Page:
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QRD #51 - Indie Comics Interview Series
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Indie Comic Creators Interviews:
Kimberlee Traub
Liz Suburbia
Michael Anthony Carroll
Mike Kitchen
Sloane Leong
Troy Little
Wayne Wise
Blair Kitchen
David Lawrence
Dawn Best
Gary Scott Beatty
Jack Knifley
Jason Strutz
William Schaff
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Interview with Indie Comic Creator Gary Scott Beatty
June 2011
Name: Gary Scott Beatty
City: Muskegon, Michigan
Comics: “Indie Comics Magazine” (Editor, Publisher, Contributor), Xeric Grant Winner “Jazz: Cool Birth,” (Writer, Illustrator), “Seductions” with Oz artist Bill Bryan, “Adam Among the Gods” with artist James Lyle
Websites: www.garyscottbeatty.com, indiecomicsmagazine.com, comicartistsdirect.com, www.jazzstylegifts.com, www.dreamstime.com/Garyscottbeatty_portfolio_pg1

QRD – How old were you when you first got into comics & did you always stick with them or did you come back to them?

Gary – The first comic book I read was actually a graphic novel, a beat up old Tin Tin hardcover, in my grade school library some time before the ‘60s Batman craze.

QRD – What was the first comic book you ever bought?

Gary – There were many when I was young. My parents always encouraged reading. I bought everything from Hot Stuff, Casper, & Richie Rich to mid-’60s Marvel & DC.

QRD – How old were you when you put out your first comic?

Gary – The first alternative comic I produced & actually printed (they were called “underground” then) was on my high school’s ditto machine, after hours, without permission.

QRD – What decade do you think produced the best comics?

Gary – I’m pretty partial to the late ‘80s stuff when there was a big enough market to justify companies taking chances on experimental storytelling. But I’ve been reading since the mid ‘60s & there have always been excellent storytellers around.

QRD – Why comics instead of just writing or drawing?

Gary – I do all three. I sell spot illustrations through Dreamstime.com ? http://www.dreamstime.com/Garyscottbeatty_portfolio_pg1 -- write for a monthly, regional magazine I produce, color & letter for the comic book industry, & produce Indie Comics Magazine with a growing group of creative comic book folk.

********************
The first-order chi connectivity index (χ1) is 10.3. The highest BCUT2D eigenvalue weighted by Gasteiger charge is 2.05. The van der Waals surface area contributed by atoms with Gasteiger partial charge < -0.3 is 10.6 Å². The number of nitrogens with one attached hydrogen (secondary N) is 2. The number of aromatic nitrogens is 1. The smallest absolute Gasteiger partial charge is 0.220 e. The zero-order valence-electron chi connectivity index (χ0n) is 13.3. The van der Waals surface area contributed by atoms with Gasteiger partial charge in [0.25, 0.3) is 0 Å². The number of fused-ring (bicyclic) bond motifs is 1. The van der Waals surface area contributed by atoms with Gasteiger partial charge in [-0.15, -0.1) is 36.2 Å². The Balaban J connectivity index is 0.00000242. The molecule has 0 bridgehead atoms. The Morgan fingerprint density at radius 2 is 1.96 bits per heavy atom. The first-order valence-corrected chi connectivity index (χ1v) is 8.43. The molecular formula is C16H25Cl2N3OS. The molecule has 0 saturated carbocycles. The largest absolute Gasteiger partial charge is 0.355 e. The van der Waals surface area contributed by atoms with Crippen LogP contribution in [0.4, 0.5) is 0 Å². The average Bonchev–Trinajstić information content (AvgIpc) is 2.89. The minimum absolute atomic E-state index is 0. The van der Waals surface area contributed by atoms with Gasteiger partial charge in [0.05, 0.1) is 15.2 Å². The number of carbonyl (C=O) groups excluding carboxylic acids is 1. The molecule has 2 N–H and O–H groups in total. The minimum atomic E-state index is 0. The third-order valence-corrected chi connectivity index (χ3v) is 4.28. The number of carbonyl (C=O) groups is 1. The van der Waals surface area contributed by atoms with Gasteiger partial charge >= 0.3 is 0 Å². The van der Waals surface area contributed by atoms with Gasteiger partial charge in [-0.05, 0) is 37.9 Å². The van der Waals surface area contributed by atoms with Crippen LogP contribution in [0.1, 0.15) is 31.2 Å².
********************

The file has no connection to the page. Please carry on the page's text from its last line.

QRD – Do you see mini-comics & indie comics as paths to mainstream comics or as their own unique media?

Gary – I grew up wanting to work for the big publishers, but I’m probably too much of a control freak for that now. I know quality, I know what I like & couldn’t stand some kid at Marvel telling me what to do!

QRD – How many copies of your comic do you print in your first run?

Gary – Indie Comics Magazine has been successful with a completely different business model. No huge overprint, no digital version & no back issue sales ? Indie Comics Magazine is available ONLY at your local & online comic book shop. ICM#3 will be available for pre-order in August 2011’s Previews under Aazurn Publishing. We print only to fill those orders, a true periodical.

QRD – How much do you think comics should cost?

Gary – This is America, things cost what people are willing to pay for them! Then, like Heidi MacDonald has said over & over, there needs to be a “satisfying chunk of entertainment value.”

QRD – How many books do you produce a year & how many would you like to?

Gary – I work on so many different publications it is hard to say. My regional magazine is monthly. I color & letter on, say, six to 10 publications a year. Indie Comics Magazine is up to three this year & will, most likely, be close to bimonthly in 2012.

QRD – Do you think stories should be serialized or delivered as complete works?

Gary – Stories done in individual books should be self-contained chapters. The rambling, mega-story bores me unless it is done in cohesive chapters. Look at any good novel or TV show.

QRD – How are comic strips different than comic books & which medium do you prefer?

Gary – I’m addicted to the many current hardcover collections of strips. Plus, I subscribed to Comics Review, an excellent, bimonthly collection of strips. The best of those guys really knew structure, really knew how to tell a story. I read comic books, too. & books & magazines. I bore easily & need variety.